listen carefully to the presentation at Dain again.....it helped me re-focus on why I'm here.
then down to NGEN, then click on the audio
I've listened to it three times and think I now really understand where we're headed.
After reading recent posts by Pbuchta, nanochipster, and trojanfla, I felt the need to put in my two cents:
1.Agree with Peter and the others that cutting-edge technology does not blow out the door overnight. The company is on the right track with its strategic placements. Many great businesses/technology gained vast market acceptance and share using this strategy.
2.I have complete faith in H.B., and agree that he earned his bonus: great partnership with Hitachi, great patents, and successful sales and marketing launch, he did what he said he was going to do.
3. One area that continues to nag me is the unparalleled departure of so many key officers in the past 19 months, who were very experienced and respected in the industry; CFO Burgess, Pres. Nova, SVP Kitchen, GC Leonhardt, VP O'Connell, VP Bers. The only officers remaining from the original group are Gallahue and Bromely. A few departures over time can have some viable explanations, but not this many.
4. In re-reading the proxy last night I noticed that Bromely is no longer SVP of Sales and Marketing. Why was this material event "announced" so surreptitiiously? When did it happen? What does it mean? Did I miss an announcement? According to all the public information released by the company the sales and marketing organization was suppose to be on target and hired a big team.
5. I think Blurtman has been way off base on his endless and relentless criticisms of Bers and Gallahue. Nevertheless, I am concerned over the fact that we have a president with no experience and technical background running this company. The market is getting very competitive, crowded and the funding well is dry. We are burning cash at a very high rate, perhaps some financial wiz can do some comparisions on our expense ratios compared to other bi0-tech companys. Also, no matter how you cut it, by comparision it seem like our stock performance is down in the bottom 10% compared to other bio-techs over the last year. Conversly,if we are paying top compensation we should be able to get a highly technical, experienced, well known person to take the helm.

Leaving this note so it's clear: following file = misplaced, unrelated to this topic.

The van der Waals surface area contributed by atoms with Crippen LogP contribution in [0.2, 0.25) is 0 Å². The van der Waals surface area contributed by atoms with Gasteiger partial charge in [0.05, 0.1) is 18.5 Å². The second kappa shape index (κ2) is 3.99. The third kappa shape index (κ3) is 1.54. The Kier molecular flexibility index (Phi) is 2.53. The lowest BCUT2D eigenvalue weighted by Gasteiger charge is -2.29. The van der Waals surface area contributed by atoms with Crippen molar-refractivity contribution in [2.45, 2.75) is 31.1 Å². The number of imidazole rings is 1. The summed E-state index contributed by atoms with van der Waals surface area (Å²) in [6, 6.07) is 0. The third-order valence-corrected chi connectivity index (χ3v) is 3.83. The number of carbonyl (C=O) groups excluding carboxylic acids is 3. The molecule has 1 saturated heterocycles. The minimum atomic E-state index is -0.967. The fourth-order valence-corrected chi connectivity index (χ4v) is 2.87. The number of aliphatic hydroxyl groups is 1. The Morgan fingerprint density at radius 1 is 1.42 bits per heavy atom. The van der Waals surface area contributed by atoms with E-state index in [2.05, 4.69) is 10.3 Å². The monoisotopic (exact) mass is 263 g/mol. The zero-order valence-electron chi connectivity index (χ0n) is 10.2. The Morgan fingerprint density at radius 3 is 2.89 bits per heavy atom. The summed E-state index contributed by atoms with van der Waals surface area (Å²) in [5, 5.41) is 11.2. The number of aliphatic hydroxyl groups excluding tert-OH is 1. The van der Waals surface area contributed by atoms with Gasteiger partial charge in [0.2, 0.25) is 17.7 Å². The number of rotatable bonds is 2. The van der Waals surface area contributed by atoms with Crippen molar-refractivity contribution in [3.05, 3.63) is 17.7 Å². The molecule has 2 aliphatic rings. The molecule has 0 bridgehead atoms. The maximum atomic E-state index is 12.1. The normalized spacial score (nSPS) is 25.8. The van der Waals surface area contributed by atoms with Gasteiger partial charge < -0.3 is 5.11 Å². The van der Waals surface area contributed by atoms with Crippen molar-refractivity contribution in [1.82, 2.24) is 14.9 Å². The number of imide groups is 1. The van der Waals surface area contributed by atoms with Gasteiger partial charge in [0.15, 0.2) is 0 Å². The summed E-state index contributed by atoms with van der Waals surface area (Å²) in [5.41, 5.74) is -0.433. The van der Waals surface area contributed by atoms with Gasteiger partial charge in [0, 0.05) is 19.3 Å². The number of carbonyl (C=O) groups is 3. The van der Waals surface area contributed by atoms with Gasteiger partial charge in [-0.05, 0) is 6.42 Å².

6. On my proxy I am only voting for Peter Buchta.
I think this is fitting for Mr. Birndorf and for those of us who think like him and see his vision. It's the last portion of "Oh, Entrepreneur" a poem written by Edward and Darlene Lowe. He invented Kitty Litter�
"So pledge to the creed, Oh, Entrepreneur,
Bypass the negative, be patient with the structured,
Be passive with the limited, be understanding to those who are na�ve -
But never let your words, thoughts and deeds
Be smothered by those who cannot understand!"
The entire poem is here,it's good.
Blurtman is right, any company successful has marleting and sales folks who have been there and done it before--IN THE INDUSTRY